SINGAPORE - Choosing to nominate hawker culture for Unesco recognition does not mean it belongs to, originates from, or exists only in Singapore, said the National Heritage Board (NHB) in a video on Wednesday (Sept 12).
While hawker food and centres can be found in neighbouring countries, how they operate and what they mean to each nation differ greatly, it added in a post accompanying the video on its Facebook page.
The video has since attracted considerable attention, with over 7,800 views as of 8.20pm on Thursday.
The statutory board was referring to Singapore's nomination of hawker culture for inscription into Unesco's Representative List of the Intangible Cultural Heritage of Humanity.
After Prime Minister Lee Hsien Loong announced the Republic's bid at this year's National Day Rally on Aug 19, Malaysian netizens and chefs took to social media to protest the move.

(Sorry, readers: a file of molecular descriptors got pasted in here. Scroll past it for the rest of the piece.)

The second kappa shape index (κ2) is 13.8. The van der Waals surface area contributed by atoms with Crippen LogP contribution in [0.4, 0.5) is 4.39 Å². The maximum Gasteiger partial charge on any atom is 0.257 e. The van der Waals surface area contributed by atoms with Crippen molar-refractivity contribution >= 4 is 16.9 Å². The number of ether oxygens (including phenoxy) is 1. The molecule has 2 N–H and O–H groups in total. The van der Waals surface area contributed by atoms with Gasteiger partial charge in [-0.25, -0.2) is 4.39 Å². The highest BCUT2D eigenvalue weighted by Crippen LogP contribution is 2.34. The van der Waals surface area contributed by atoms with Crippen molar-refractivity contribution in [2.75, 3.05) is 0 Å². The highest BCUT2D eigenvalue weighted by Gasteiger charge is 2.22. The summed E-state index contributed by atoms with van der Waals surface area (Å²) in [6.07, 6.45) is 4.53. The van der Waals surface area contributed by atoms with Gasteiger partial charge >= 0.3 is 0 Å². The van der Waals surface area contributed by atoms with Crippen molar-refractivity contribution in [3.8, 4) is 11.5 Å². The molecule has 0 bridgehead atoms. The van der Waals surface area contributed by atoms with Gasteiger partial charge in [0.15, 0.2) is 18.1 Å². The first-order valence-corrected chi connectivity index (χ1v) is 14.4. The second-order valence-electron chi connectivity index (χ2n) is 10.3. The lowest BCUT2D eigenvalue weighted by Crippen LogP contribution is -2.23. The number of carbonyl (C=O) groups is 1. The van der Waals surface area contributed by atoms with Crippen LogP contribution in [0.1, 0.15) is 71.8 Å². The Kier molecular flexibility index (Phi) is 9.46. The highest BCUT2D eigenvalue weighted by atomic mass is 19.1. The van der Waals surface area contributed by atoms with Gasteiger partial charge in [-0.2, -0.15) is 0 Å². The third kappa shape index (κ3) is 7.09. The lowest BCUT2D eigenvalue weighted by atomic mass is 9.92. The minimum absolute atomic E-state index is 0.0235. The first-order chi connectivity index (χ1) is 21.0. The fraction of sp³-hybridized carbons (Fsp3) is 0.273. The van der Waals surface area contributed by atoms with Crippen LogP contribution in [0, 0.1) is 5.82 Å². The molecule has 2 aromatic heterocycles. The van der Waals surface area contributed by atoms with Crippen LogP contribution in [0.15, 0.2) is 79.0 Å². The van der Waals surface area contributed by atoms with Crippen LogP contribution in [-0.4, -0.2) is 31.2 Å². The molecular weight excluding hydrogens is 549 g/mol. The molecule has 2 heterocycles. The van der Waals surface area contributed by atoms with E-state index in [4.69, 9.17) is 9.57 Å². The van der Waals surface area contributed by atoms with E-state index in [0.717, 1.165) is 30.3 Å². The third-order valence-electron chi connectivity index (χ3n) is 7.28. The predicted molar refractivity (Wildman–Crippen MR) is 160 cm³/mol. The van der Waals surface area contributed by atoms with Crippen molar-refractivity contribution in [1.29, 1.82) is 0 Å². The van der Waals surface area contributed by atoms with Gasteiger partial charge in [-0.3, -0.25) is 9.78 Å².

Celebrity chef Redzuawan Ismail, better known as Chef Wan, called it "arrogant behaviour", Malaysian news outlet The Star reported on Aug 22.
"People who lack confidence in their food will go all out to do these things for recognition," he said.
Another Malaysian celebrity chef, Datuk Ismail Ahmad, called Singapore's hawker culture "monotonous" and its hawker centres "beautiful but tasteless".
Malaysian netizens also said Singapore should stop claiming food items like nasi lemak and laksa as its own.
In the Facebook post, NHB said that the nomination focuses on hawker culture in the Singapore context, and is "not meant to ascertain similarities or differences between countries".
"Let's all keep calm and carry on pledging our support," it added.